Wainwright’s 214 and the end of a Subplot

This story has two beginnings.

One beginning is no longer recoverable from my memory, lost in time and masked by other memories. This beginning is on a family holiday in my early childhood with parents of three children determined to enjoy the countryside.

The other beginning is in a small room with a group of young men talking about life. I am supposed to be the experienced one in the room, but the truth is that I’m learning just as much as they are. We are looking at a book with the title Storyline. The basic thought of this book is that many stories follow a pattern, and if you consider your life as a set of stories you can decide where in that pattern each of your stories are. What is more, you can choose the stories that you want to participate in and consciously write your own life stories.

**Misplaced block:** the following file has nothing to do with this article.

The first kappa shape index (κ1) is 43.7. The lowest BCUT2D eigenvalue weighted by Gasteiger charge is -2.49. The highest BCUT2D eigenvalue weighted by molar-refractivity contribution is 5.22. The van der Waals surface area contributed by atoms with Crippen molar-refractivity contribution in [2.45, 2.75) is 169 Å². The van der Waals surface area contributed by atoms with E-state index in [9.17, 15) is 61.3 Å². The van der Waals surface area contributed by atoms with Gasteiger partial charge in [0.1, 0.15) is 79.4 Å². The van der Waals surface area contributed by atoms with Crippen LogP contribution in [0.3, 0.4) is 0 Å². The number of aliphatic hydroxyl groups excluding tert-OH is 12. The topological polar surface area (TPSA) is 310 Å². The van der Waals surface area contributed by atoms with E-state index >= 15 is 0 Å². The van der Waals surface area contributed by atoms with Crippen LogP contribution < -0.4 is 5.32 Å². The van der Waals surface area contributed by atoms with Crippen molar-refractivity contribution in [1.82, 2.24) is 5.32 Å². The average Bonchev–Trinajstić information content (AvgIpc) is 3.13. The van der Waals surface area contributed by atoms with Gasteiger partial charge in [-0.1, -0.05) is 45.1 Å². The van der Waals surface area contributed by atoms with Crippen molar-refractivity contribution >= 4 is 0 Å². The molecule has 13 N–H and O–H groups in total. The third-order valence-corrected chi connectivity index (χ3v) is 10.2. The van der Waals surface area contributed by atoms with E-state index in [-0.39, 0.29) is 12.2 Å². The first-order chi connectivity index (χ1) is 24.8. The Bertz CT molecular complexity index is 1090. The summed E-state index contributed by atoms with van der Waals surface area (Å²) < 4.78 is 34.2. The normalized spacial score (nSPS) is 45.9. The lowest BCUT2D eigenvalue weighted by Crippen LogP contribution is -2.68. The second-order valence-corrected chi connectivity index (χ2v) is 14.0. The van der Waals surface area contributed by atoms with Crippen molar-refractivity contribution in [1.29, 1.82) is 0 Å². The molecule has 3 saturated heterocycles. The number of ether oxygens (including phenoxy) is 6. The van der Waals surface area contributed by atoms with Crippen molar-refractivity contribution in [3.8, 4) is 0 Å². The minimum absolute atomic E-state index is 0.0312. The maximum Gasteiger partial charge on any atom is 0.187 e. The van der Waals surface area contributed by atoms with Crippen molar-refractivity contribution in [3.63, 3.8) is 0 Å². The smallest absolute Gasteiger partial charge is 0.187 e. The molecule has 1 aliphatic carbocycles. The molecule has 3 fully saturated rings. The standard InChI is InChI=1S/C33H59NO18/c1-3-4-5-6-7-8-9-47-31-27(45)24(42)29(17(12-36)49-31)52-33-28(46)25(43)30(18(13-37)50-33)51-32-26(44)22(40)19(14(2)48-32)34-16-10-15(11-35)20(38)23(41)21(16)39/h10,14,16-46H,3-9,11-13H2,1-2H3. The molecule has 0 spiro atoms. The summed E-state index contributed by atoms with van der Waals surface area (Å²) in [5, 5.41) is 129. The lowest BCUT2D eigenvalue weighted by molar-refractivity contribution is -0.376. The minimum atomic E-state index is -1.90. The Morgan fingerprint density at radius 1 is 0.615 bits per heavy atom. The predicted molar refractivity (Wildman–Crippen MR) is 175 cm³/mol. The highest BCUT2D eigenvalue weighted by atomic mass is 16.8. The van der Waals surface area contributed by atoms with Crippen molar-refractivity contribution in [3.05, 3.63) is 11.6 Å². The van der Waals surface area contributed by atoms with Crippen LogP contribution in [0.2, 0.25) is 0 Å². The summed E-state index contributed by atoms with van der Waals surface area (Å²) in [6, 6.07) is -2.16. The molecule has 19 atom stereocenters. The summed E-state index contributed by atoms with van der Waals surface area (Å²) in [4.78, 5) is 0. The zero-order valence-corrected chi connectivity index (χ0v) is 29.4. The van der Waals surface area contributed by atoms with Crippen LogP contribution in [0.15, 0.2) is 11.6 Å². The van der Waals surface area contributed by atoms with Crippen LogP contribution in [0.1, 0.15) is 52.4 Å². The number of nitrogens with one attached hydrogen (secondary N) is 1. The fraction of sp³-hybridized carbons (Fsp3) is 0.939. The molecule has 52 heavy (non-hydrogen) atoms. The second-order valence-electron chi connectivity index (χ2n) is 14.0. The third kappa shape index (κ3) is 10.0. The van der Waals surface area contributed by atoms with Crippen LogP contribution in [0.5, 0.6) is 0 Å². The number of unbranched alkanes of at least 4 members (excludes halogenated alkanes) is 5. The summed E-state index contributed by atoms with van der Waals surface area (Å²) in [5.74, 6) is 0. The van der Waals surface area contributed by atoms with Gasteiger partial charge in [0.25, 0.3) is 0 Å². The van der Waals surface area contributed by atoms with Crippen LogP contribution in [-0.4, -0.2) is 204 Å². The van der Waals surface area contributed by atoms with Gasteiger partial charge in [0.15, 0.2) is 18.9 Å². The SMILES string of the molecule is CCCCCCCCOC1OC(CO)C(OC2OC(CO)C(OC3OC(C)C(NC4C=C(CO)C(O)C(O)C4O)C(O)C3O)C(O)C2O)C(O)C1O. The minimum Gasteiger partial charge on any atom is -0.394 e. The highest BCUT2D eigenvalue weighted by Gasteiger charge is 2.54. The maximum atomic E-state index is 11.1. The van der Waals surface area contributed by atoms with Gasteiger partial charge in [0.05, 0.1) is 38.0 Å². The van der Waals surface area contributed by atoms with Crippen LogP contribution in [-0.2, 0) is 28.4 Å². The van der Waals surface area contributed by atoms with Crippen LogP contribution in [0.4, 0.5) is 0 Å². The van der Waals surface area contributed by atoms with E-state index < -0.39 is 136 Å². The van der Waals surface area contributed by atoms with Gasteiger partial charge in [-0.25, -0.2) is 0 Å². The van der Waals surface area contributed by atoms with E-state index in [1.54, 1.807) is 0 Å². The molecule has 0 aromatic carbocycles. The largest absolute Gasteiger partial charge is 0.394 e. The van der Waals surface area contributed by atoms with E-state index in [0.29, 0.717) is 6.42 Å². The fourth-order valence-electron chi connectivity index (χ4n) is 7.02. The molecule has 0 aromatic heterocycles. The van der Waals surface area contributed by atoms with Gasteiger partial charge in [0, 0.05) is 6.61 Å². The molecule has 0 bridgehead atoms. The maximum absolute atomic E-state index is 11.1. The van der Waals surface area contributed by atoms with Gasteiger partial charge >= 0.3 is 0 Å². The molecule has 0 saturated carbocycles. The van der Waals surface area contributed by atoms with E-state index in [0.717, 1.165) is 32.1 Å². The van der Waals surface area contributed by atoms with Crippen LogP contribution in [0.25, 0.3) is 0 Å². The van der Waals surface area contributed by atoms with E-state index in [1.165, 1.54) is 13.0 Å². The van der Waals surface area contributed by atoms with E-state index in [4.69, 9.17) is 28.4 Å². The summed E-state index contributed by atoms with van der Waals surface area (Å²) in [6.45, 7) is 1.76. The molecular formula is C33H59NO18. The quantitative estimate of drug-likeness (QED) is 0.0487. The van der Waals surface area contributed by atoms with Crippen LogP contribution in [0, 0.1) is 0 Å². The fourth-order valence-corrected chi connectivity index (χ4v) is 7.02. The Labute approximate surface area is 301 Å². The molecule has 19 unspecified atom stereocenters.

One of the stories that I wanted to write was around my fitness and sustaining a lifestyle that would enable me to be healthy.  I don’t play a sport, and I’m not really a fan of the gym even though I attended one at the time. I’ve always enjoyed hiking making it the obvious choice for my fitness story, but what would the aim be? How would the story go?

Many great stories have a climactic event near the end where a target is met or a goal achieved. Sometimes it’s easier to build the story from that event backwards, which is what I did? I needed a hiking goal that would give me something to aim for over an extended period, which was also interesting enough for me to keep going.